American Thanksgiving at the USO – Seoul, South Korea
If there were one holiday that can be a drag to miss if you are an American living and working in South Korea it would have to be Thanksgiving.
Aside from missing the great feasts that our mothers and grandmothers put on for our families, it’s one time of the year that you just might find yourself missing being back home a lot more than other times. I have been living away from home for most of my life and I can handle missing any number of celebrations, but come the fourth Thursday in November, I get a real bad case of those Thanksgiving Day blues.
Over the years, I have often been asked by my students and Korean friends if I ever feel homesick being in Korea for as long as I have (which is now 18 years). Sure, there are a lot of things that I might miss from time to time, but there are just a many things that I enjoy about living and working overseas that helps balance what I miss and what I don’t miss. Nonetheless, when we do have to miss out on some holiday or other special event it can be a bit of a bummer.
Fortunately for all of us Americans who live and work in Seoul, Thanksgiving does not have to be a bummer and we can still enjoy a great feast with our friends and colleagues. When I was working in Seoul, some of my colleagues and myself made our annual holiday pilgrimage to the USO (United Service Organizations) in Camp Kim (located near the War Memorial Museum) for our turkey dinner and all the trimmings. It was the next best thing to being home when you are halfway around the world.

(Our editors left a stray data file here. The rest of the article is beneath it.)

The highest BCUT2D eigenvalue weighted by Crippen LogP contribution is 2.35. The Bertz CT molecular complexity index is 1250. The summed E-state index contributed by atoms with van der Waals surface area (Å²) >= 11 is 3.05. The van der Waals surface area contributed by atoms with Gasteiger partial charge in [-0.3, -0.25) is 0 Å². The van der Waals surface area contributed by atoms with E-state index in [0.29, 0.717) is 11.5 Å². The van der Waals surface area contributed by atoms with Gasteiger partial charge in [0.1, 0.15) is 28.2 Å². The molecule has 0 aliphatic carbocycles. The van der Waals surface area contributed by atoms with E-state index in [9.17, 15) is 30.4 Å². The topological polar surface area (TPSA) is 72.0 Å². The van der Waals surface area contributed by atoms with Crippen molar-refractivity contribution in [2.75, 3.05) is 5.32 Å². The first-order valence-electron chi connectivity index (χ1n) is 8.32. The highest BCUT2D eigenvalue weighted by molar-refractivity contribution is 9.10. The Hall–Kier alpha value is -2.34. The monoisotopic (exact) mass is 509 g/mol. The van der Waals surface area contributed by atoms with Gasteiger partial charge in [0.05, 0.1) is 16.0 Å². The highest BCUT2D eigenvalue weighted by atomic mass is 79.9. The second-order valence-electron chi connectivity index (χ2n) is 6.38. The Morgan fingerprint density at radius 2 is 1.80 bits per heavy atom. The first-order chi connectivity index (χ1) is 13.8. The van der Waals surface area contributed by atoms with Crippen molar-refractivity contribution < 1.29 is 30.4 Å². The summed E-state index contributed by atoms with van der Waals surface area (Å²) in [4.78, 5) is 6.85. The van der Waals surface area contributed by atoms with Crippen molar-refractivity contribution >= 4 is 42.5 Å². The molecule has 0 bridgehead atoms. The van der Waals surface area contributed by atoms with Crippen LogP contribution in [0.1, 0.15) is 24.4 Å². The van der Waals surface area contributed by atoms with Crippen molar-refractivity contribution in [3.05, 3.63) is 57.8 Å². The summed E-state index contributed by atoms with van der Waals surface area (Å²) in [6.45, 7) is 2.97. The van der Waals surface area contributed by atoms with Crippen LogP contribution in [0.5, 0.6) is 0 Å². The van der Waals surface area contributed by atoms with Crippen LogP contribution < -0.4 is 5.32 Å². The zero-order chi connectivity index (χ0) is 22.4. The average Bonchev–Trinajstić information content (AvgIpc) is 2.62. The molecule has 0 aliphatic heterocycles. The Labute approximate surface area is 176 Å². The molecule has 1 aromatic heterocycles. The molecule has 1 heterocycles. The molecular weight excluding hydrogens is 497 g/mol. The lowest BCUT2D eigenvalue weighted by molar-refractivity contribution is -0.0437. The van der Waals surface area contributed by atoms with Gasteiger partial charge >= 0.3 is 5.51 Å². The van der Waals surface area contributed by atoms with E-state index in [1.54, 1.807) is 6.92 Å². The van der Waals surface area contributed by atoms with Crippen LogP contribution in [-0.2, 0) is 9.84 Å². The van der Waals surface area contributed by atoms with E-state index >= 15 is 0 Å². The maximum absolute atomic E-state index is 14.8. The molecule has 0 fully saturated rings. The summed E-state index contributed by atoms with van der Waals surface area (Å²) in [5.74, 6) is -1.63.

The manager of the USO Canteen Mike Maddox, who also is a long-term expat in Korea did a superb job every year bringing a small part of home, in this case home cooking for those of us who could do with a bit of home while we are living and working in Korea. For as long as I lived in Seoul I only missed a few Thanksgiving feasts at the USO. Even in the aftermath of 9/11 the canteen was open and still had their holiday dinner.
I’ve tried some of the holiday spreads at a couple of the major hotels in Korea around Thanksgiving, but they pale in comparison to the USO. Maybe it’s just seeing Mike’s friendly face behind the counter greeting everyone as they come in, or being part of this shared experience with other expats that makes it all worthwhile. It might not seem very much to some people, but that plate of food and the chance to just enjoy being with our friends and colleagues is in the spirit of the season and something for us to be thankful for. Although we might be far from our homes and loved ones, Thanksgiving is also a time for us to give thanks for making it through another year.
Unfortunately, like last year I won’t be able to make it up to Seoul for Thanksgiving Dinner (it only takes an hour from Daejeon to Seoul by KTX—Korea’s high-speed train, but I teach on Thursday mornings). It’s going to make this holiday a little rough again I suppose.